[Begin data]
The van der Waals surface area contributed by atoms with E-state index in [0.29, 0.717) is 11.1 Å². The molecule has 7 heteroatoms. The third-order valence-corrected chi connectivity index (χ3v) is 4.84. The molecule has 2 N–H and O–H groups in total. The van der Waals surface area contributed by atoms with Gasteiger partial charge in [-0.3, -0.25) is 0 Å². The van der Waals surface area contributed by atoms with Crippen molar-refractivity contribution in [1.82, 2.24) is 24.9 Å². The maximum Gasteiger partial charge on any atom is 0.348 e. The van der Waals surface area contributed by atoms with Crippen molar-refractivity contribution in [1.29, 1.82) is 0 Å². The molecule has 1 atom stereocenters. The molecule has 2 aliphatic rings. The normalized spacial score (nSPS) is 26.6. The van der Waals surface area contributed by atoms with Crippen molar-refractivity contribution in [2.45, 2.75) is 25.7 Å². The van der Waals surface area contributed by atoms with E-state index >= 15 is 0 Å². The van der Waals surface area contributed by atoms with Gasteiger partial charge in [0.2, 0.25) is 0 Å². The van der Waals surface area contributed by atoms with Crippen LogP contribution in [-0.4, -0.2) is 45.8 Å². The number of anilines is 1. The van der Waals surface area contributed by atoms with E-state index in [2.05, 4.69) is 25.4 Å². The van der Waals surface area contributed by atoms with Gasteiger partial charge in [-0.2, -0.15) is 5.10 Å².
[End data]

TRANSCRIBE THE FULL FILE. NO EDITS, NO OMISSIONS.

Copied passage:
The van der Waals surface area contributed by atoms with E-state index in [0.29, 0.717) is 11.1 Å². The molecule has 7 heteroatoms. The third-order valence-corrected chi connectivity index (χ3v) is 4.84. The molecule has 2 N–H and O–H groups in total. The van der Waals surface area contributed by atoms with Gasteiger partial charge in [-0.3, -0.25) is 0 Å². The van der Waals surface area contributed by atoms with Crippen molar-refractivity contribution in [1.82, 2.24) is 24.9 Å². The maximum Gasteiger partial charge on any atom is 0.348 e. The van der Waals surface area contributed by atoms with Crippen molar-refractivity contribution in [1.29, 1.82) is 0 Å². The molecule has 1 atom stereocenters. The molecule has 2 aliphatic rings. The normalized spacial score (nSPS) is 26.6. The van der Waals surface area contributed by atoms with Crippen molar-refractivity contribution in [2.45, 2.75) is 25.7 Å². The van der Waals surface area contributed by atoms with E-state index >= 15 is 0 Å². The van der Waals surface area contributed by atoms with Gasteiger partial charge in [0.2, 0.25) is 0 Å². The van der Waals surface area contributed by atoms with Crippen LogP contribution in [-0.4, -0.2) is 45.8 Å². The number of anilines is 1. The van der Waals surface area contributed by atoms with E-state index in [2.05, 4.69) is 25.4 Å². The van der Waals surface area contributed by atoms with Gasteiger partial charge in [-0.2, -0.15) is 5.10 Å².